The portrayals of Clavius by Joseph Fiennes and Yeshua by Cliff Curtis were magnificent, with the hardened Roman soldier, believing and praying only to the god Mars, meeting the gentle, loving, all-forgiving son of Mary (who really didn’t have that big a part). Maria Botto’s performance as Mary Magdalene was also brilliant.

Without being evangelistic, Risen puts a novel slant on a well-known story and does so with minimum brutality (we don’t actually see the soldiers breaking legs), and maximum grace. The whole family could enjoy this movie. The 1 hour and 47 minutes pass before you know it. And even though we may know how events unfold, we still wonder where the film will go next, causing us later to say to ourselves, “Of course, that’s where it should have gone.” It a beautiful, powerful film, released timely, and one that will be remembered.

Rating: 4½ out of 5 Martini glasses.

Ed’s Chowder House
44 W. 63rd St. (in the Empire Hotel), New York

The name of this wonderful eatery brings to mind such images as what you think of when I say “sea shack cuisine,” “lobster rolls” and “north shore,” yet it’s located on the ritzy upper west side of Manhattan, directly across the street from Lincoln Center. 

Passing through a canvas airlock door and up two small flights of stairs wrapped around hanging glass “bubbles,” I arrived at the Captain’s Station and announced my reservation. The young lady led me through the airy, high-ceilinged space, decorated in stripes of sandy earth tones, and through a grand archway formed by a towering wine rack (with a rolling ladder, as one would see in venerable libraries) to my table by a window. 

I sat on the cream-colored banquette as she moved the table to give me room, wished me a bon appetite and pushed the table back into place. An enormous mirror dominated the wall opposite me and I could see a large ring-shaped chandelier in the next room.

My server, Daria arrived with the food and drink menus. After looking over the imaginative cocktail list, I was ready when Daria returned. They did serve Beefeater gin and I ordered my favorite martini. It was perfect – a rarity. Daria took this opportunity to cite the two specials of the day, both appetizers, a foie gràs torchon and a carpaccio, neither of which I could have on a Friday in Lent.

The food menu included Raw Bar, Shellfish Platters, Chowders, Appetizers, Simple Mains (this is where we see lobster rolls), Composed Mains (more elaborate dishes), and Sides. It took me a while to decide, as there were so many choices. The wine list was also very impressive and remarkably affordable for this area of town. However, remembering my experience from last week’s restaurant, it was easy to choose: the 2013 “Deusa Nai” Albariño from Rias Baixas, Spain. It is a glorious white, with a crisp flavor lighter than a chardonnay and with a refreshing aftertaste.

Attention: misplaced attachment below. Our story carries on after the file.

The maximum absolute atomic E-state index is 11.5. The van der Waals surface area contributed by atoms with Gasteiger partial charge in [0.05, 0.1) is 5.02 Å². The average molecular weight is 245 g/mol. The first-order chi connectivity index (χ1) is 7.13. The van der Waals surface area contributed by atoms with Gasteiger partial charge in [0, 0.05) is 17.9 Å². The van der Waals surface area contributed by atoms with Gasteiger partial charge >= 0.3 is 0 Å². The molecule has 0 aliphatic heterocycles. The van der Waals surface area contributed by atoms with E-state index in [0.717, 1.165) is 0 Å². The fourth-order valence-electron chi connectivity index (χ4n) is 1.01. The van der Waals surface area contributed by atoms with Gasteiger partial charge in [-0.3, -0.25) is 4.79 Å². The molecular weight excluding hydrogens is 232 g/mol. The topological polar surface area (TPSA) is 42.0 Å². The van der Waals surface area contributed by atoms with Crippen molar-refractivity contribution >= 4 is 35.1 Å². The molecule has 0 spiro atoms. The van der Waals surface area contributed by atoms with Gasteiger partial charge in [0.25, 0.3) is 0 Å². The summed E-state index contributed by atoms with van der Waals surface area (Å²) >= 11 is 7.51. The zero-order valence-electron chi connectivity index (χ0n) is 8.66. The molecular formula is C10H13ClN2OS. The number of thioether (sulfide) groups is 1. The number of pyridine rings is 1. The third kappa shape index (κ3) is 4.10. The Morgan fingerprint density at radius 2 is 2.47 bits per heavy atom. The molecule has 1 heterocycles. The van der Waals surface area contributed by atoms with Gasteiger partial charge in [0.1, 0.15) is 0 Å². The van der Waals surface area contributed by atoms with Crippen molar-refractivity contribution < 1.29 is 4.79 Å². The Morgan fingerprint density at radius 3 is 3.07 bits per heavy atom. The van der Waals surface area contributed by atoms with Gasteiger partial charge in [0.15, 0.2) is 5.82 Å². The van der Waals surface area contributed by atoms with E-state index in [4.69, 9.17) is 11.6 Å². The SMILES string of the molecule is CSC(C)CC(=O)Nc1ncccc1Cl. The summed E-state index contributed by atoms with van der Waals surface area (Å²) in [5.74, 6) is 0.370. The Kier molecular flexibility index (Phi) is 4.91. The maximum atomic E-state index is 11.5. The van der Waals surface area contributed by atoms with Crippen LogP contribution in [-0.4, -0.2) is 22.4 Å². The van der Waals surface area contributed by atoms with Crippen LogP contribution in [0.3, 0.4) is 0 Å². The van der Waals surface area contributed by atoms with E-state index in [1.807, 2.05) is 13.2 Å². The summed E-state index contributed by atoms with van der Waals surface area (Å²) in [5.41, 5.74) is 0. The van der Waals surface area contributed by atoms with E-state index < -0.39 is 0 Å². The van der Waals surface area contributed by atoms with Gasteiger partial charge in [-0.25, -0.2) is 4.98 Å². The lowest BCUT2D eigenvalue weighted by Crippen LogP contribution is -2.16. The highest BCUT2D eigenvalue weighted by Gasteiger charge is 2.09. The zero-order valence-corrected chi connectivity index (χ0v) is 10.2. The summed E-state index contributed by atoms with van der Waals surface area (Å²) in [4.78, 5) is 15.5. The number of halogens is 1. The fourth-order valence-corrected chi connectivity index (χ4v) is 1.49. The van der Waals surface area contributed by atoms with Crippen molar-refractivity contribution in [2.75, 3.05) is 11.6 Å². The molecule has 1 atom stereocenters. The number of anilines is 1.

Daria was very patient as I listed my choices and she advised which dish should come out first. Since this was my first time at Ed’s Chowder House, it only stood to reason that my first course be the chowder sampler: a mushroom chowder with truffle oil and chives, a New England-style clam chowder, and a Manhattan-style blue crab chowder. 

The New England clam chowder was creamy and good and the clams tender but it couldn’t surpass the best I had in Boston. The Manhattan-style was delicious and spicier than anything on the cajun menu I had last week. But it was the unique flavor of the mushroom chowder that won the day. When I tasted it, the earthy, musky fullness of truffles and pureed mushrooms was pure Heaven.

I rarely have mussels, but this next dish promised something different. The spicy steamed Holland mussels with sourdough croutons was one of those dishes where the sauce is so good one might well ask ask for a spoon. I did, and quickly emptied the black and green shells of their delicate contents into that wonderful spicy, green and red pepper strewn soup. 

Holland mussels are about the size of the last joint of your pinky finger and have a light flavor of their own, but it was the liquid part of this dish that almost set me into a food frenzy. The “croutons” were long slices of sourdough bread, lightly toasted and great for spooning mussels and soaking up sauce.

My next dish was the blue crab lasagna with béchamel and marinara sauce: lasagna filled with delicate, shredded blue crab meat and the béchamel was topped (but not drowned) by the marinara and crowned with a sprig of fresh basil. I had to cut it carefully to get all the layers at once and found it amazing. The side dish was Ed’s version of mac & cheese and it was a hefty one, the only dish I couldn’t finish and had packed up to go.

When it came to dessert I followed Daria’s recommendation and chose the lemon meringue pie. It was lovely. The meringue was just a foamy, toasted wave on top of a brick of lemony goodness that eclipsed the thin crust at its base. A double espresso was de rigueur after this feast.

Ed’s is almost a year old. It’s co-owned by Jeffrey Chodorow of China Grill Restaurant fame (and one of my favorite return places) at 60 W. 53rd St. I was not surprised to learn this considering the quality of the food and service at Ed’s. It looks like I have another “return” place here.

For the Dinner and a Movie archive, click here.